Where are all the good drivers?

Not enough and too many on cellphones to allow raising limits

Most motorists agree that the majority of drivers travel along the highway between Maple Ridge and Mission at a rate higher than the posted limit.

Editor, The News:

Re: ‘Increase speed limit on Lougheed’ (The News, Oct. 11).

Count me among the unconvinced when it comes to increasing speed limits on B.C. highways:

• drivers do drive distracted by tasks other than safely operating their motor vehicles;

• drivers do ignore speed zones like for schools (especially Pitt Meadows elementary on Harris Road) or for playgrounds (like the park on South Bonson), where I live;

• drivers do operate vehicles with signals that do not work in advance of lane changes or cornering;

• drivers do have difficulty understanding the concept that a stop sign means stop, as does an amber turning to red light;

• drivers do treat sections of the Lougheed Hwy. between the Pitt River Bridge and Mission as high speed zones, and their aggressive driving is apparently matched with an ‘I’ve gotta get there first’ attitude.

This must be so because, for example, they will race to the traffic lights at Harris Road, then 240th Street, and especially before the transition from four-lanes to two-lanes at 272nd Street in Whonnock, or through the busy 60 km/h zone at Silverdale (because you know it’s going back down to two lanes to the east.

I say “drivers” not “some drivers” intentionally because, although not all drive distracted, or without regard for speed zones, or too aggressively, more than enough do for their behaviours to be a constant threat to the safe road travel of others.

If the too-fast drivers were not so clearly self-indulgent and with apparent disregard for the safety of others, then I could have some sympathy for Ian Toothill’s push.

But, sadly, I don’t see the good driving habits that warrant his general thesis.

Moreover, a great many drivers are not as good as they think they are.

Far too often I have a driver close on my rear bumper when the road is straight, and then fall quickly back when curves appears.

I see the same in my rear view mirror every day with drivers who are incapable of turning into the eastbound lane on Hammond Road from Harris Rd. without using the curb lane/bus stop.  This is a  simple driving task and done at low speed, but most drivers can’t do it.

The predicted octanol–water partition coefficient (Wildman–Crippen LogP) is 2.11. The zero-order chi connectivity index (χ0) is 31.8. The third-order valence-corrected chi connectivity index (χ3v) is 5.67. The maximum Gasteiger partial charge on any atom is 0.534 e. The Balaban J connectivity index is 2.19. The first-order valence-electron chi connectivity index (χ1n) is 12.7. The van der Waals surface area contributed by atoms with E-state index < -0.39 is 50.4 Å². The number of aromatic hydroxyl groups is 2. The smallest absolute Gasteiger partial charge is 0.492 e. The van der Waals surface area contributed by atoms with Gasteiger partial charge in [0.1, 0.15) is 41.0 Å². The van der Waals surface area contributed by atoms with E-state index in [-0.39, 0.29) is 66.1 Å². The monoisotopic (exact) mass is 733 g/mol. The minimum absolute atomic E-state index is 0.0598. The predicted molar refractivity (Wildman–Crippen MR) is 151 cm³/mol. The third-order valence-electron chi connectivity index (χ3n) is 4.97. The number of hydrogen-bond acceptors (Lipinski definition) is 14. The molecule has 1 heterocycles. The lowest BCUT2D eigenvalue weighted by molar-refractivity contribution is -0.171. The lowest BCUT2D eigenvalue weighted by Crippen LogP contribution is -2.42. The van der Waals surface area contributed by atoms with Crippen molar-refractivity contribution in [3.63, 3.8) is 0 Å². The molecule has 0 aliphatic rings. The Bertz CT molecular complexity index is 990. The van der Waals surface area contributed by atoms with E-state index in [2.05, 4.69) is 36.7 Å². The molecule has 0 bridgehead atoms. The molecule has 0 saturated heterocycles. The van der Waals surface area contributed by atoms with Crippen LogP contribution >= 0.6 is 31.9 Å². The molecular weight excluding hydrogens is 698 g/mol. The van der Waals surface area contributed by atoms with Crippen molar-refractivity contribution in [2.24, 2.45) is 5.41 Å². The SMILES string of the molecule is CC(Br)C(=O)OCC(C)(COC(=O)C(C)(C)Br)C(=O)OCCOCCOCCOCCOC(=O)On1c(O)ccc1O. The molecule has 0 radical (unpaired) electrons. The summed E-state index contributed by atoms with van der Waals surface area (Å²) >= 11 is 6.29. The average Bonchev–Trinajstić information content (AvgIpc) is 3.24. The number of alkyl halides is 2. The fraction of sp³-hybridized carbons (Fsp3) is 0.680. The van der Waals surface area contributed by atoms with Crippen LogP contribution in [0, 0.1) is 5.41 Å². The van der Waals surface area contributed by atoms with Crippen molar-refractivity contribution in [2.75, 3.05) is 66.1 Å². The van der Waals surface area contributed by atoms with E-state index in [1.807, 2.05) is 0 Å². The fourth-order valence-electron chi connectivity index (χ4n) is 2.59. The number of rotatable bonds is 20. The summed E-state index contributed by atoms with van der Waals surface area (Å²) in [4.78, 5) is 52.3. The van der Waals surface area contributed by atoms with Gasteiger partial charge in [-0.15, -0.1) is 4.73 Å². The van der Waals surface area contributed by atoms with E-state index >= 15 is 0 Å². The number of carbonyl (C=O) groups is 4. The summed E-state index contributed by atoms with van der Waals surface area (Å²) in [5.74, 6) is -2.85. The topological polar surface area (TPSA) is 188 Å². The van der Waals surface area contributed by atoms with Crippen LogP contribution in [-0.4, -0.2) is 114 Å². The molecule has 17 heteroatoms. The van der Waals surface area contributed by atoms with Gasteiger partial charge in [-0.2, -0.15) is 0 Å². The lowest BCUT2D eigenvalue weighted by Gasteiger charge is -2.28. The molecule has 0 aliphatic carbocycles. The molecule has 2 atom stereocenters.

Frankly, I don’t think drivers are all that competent.

However, I will give Mr. Toothill credit for incorporating the latter part of this sentence: “The top speed, he says, should be perceived by most drivers as a fast speed – uncomfortably to maintain for a long trip.”

Though I caution, it turns his thesis upside down.

On another occasion, I had written about driving around Australia, that the speed on the Stuart Highway was posted at 130 km/h and that not one driver had passed us travelling at 105 km/h – from Three Ways south to Alice Springs and Erldunda and then north all the way to Katherine in the Northern Territory.

Australians travelling in the Outback have learned that even on the best highway in the country, driving too fast is very demanding, tiring and fuel inefficient.

They simply don’t do it.

So, Mr. Toothill seems to understand that driving fast on B.C.’s Interior highways might not be safe.

More than ironic then that increasing speeds where there are more drivers than enough to clog the Lougheed’s four-lane sections at times and most often the two-lane sections, would be on the table.

Mr. Toothill says that speed kills your pocket-book’

Another view might be, if $60 million in fines a year has not got the attention of drivers, one had best not tell them. They might drive even faster.

Rick Higgs

Pitt Meadows

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